I have been in discussion with representatives of the GAA, not specifically about Armagh, but about various grounds, and I will take on board what the Member said. I realise that there is a need at Armagh; there is also a need at Casement Park and at a number of other grounds.
In the light of the ticket fiasco in relation to the forthcoming Irish Cup final between Linfield and Glentoran, does the Minister agree that there should be an investigation into why crowd restrictions have been imposed by the Irish Football Association (IFA) when health and safety officials have stated publicly that they have not proposed such restrictions?
The Irish Cup final next Saturday is specifically a matter for the IFA. I understand that the IFA advised, and had been in discussion with, the health and safety executive of Belfast City Council. The IFA proposed a ticket limit of 10,800, evenly divided between the two teams, and Belfast City Council's health and safety department agreed with that. However, I understand that officials from Belfast City Council who visited Windsor Park on 27 April agreed that there was potential for some increase in the number of tickets available. There was also a suggestion - opposed by the clubs - that there would be an even bigger increase if the kick-off were at 11 o'clock. It is a matter for the IFA in discussions with Belfast City Council. There is to be another meeting tomorrow, and we will know more then.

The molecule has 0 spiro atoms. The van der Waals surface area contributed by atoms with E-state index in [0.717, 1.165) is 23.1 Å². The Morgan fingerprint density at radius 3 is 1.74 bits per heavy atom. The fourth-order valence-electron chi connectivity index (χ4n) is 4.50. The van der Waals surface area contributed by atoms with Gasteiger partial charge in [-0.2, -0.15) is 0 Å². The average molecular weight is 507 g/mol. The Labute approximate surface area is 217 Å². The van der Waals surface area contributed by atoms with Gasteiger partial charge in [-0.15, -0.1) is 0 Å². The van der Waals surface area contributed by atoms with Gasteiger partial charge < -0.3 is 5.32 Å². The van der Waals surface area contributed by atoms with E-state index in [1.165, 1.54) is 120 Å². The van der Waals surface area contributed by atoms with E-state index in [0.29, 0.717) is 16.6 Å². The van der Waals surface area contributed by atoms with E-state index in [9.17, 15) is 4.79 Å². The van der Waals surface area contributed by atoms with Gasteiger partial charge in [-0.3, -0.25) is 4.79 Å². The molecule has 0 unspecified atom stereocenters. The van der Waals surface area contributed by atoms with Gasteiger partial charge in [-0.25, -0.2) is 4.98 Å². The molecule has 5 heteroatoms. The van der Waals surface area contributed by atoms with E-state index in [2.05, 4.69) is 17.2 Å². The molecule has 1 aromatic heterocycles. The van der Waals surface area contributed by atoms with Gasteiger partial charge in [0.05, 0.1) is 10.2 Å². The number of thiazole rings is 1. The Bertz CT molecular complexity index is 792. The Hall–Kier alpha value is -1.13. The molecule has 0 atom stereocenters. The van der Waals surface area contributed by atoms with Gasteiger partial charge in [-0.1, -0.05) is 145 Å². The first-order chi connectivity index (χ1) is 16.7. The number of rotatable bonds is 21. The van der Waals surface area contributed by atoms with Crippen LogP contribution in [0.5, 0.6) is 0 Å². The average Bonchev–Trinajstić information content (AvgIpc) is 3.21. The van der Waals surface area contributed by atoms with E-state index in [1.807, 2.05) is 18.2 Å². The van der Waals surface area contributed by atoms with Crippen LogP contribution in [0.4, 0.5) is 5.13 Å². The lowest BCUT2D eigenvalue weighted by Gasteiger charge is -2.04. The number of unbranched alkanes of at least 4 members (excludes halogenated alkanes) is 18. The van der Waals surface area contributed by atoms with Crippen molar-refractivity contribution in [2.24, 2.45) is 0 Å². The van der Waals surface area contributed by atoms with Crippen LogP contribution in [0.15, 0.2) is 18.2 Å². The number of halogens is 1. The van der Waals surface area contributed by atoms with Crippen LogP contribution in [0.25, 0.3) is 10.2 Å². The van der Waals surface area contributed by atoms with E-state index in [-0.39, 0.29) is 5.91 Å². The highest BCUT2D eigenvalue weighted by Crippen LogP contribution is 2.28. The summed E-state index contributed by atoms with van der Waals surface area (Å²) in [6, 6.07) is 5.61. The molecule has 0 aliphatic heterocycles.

On the matter of inquiries, the IFA is the responsible governing body. How it runs its business is a matter for it. I can, however, refer to the soccer strategy for Northern Ireland that I have undertaken and which is ongoing. A number of issues have come to the fore through those discussions, and I have no doubt that the issues of the IFA, Windsor Park and ticketing will be discussed.
Can the Minister tell us what funding will be available to promote safer spectator facilities at sporting venues such as first division football clubs to bring them up to an acceptable standard? Will the Minister join me in congratulating Ards Football Club on winning the first division championship and getting into the premier league? Does he recognise that the club will need some funding and assistance in relation to that?